Be still, my nerdish heart, for Wednesday has arrived, and with it, colorful fisticuffs and fanciful feats. PUNCHING! Also talking. Sometimes they talk during the punching. Those are usually the best bits. Read on, for there is punching and quipping and science and mutants and murderous Native Americans. Really.
In recent months, the android Vision has returned to regular continuity, after years of being off the table. I was never a huge fan of the Vision, he's very Star Trek, very old-Avengers, and not really my cup of tea. This issue dealt with his return, and him dealing with a world that has moved on without him. I gotta say, for a boring robot, he had some pretty spicy things to say to a couple folks.
So here's the deal, the Vision is an android that fucked up and got himself some emotions. But like any good robot, he was naive to the ways of man, and that meant years of terrible stories where he's like "What is this strange thing you Hu-mans call love?" It was very corny. He fell in love with the Scarlet Witch and they got married. Things were going great until the Scarlet Witch lost her mind, killed some people, committed a bit of genocide against the Mutant race, and most importantly to the Vision, turned her husband into a bomb. Once he repaired himself, he was understandably pretty fucking pissed about the whole thing. That was all years ago, and maybe there was some brainwashing stuff going on, plus it's comics so no one ever stays mad at anyone really, so everyone kinda forgave the Witch. Not so much her robot husband who got turned into a bomb though. She showed up for a visit, and he threw her right out of the mansion. Pretty spicy.
Later, he confronts her father Magneto, blaming him for her fucked up childhood and therefore her killing everyone. Magnus isn't so much a villain these days, but whatever, the robot was pissed, so he reached right into the dude's chest and threatens to rip his heart out. Magnus, pimp that he is, tells him "I'm the fucking master of magnetism, you're a fucking robot, you see where I'm going with this?" Tells him, she's a grown woman, she made her choices, you come around here again I'll forget you used to make my daughter happy and fucking own you.
Basically Vision's trip around the world to see the people who wronged him just serves to show him how much things have changed since he's been gone. Captain America gives him a shoulder to cry on, and says "We're both men time left behind... you gotta leave that shit in the past. The past doesn't care about us." And they fade away with Vision being a sad sad robot.
|Avengers vs. X-Men 0|
|Moon Knight 11|
I've really enjoyed Bendis's run on Moon Knight. He's brought some of his Powers sensibility to it, and is doing the superheroics in a more realistic context. Also, his choice of villain is an interesting one, as it's one no one thought could actually be interesting. He's dusted off Count Nefaria, a guy who wears a cape and a monacle, and made him threatening. That's a fucking achievement all on its own. This run has been controversial for some long time Moon Knight fans, but I'm down with it. They've shifted his crazy over into a more useful area, instead of Moony just being bonkers and making his friends hate him. Last issue, Echo died during the course of her duties. Normally, when a female character dies in comics, it's to give the male main character an excuse to go on a rampage. It's so prevalent a device that it's called "Women in Refrigerators." This time though, Echo's death happened as it probably would. She did have a super power, but in terms of physicality, she was akin to Batman. A human with an incredible amount of training. No matter your level of training, if you're just a human, if you go up against something more than human, there must be a consequence. Bendis wrote a hard fought battle that happened to end in her death, and that's not something that's done all that often. This issue picks up later, after Moon Knight's plans have fallen apart, and he must pick up the pieces, and do the job that he and Echo failed to do the first time. No rampage. Justice.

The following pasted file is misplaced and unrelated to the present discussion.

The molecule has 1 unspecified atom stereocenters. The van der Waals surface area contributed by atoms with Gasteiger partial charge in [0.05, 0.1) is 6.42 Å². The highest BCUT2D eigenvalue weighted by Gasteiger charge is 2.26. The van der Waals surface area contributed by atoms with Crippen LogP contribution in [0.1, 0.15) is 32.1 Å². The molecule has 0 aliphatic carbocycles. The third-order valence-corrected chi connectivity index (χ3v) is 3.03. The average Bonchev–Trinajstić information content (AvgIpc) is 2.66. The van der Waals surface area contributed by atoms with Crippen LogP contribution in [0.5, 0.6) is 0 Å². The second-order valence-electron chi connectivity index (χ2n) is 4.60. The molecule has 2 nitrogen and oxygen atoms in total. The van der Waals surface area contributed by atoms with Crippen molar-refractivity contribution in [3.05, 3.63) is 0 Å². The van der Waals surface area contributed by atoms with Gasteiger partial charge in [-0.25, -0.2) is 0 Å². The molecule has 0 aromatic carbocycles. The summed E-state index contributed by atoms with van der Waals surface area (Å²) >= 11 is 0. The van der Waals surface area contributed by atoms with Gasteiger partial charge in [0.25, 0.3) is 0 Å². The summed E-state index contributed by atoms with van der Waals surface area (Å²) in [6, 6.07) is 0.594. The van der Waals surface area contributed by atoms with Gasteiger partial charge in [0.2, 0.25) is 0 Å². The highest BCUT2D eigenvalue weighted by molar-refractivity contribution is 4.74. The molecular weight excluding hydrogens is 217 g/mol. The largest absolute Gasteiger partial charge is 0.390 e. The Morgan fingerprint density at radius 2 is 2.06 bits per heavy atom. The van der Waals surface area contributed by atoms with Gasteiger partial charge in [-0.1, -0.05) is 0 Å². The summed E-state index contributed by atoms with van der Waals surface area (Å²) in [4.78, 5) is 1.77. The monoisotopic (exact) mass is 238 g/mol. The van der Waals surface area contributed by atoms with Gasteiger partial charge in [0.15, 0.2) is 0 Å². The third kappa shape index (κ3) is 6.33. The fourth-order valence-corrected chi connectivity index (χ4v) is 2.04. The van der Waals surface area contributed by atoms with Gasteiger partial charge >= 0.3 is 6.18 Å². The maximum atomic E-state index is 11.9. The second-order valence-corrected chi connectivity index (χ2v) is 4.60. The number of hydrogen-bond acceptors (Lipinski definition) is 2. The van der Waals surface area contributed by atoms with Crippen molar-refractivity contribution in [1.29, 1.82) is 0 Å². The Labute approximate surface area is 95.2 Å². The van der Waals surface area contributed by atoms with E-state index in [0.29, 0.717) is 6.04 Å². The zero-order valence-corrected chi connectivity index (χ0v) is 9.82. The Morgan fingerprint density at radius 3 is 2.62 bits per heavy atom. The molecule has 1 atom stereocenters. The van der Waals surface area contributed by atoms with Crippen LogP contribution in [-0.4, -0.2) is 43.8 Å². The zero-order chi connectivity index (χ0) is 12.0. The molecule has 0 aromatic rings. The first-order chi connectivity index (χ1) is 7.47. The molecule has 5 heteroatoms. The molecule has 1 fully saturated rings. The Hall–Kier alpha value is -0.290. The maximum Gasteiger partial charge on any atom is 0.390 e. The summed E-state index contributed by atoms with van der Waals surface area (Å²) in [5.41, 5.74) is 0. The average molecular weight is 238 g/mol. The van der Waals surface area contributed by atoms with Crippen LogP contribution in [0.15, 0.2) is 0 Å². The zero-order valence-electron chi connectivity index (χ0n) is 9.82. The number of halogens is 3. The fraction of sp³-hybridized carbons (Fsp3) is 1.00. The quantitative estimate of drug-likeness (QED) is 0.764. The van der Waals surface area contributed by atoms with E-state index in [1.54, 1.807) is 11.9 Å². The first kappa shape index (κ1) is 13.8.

I love Scalped. It's a sprawling crime story set on an Indian reservation, overflowing with villains and terribly few heroes. The nominal main character is Dashiell Bad Horse, an FBI agent deep undercover on his home Rez, trying to bring down Lincoln Red Crow, head of the tribal council. Wrapped up in all of this is alcoholism, drug addiction, Native American poverty, and Casinos. It's amazing, and destined for television if there is a just and true God. Hopefully by David Simon when he's done with Treme.
So what's going on in Scalped currently? Red Crow is finally behind bars. Having spent so much time with him, it's a strange feeling. He's the bad guy, sure. He's done some awful things, sure. It's like on the Wire, the crooks get jailed eventually, but you almost don't want them to, because you can see how few other options they had. Red Crow didn't create the issues his people suffer from, all he did was profit off of it. A lot of people had work that mightn't otherwise. That's a terrible justification for drug dealing and murder, I know. The logical part of my brain knows this.
Red Crow isn't even fighting his incarceration. His lawyer is scheming to get him out, but Red Crow can't bring himself to move against Dash, who he loves like a son. Dash, meanwhile, might just end up joining Red Crow inside, as the skeletons slowly tumble out of his closet. It's a sad book, but well worth your time.
So I think that's it for me this week. That's what I liked this week. That Avengers vs. X-Men thing, I was critical of that one, but the first half, that dealt with Vision and Wanda, that's worth your time.
What did you like this week?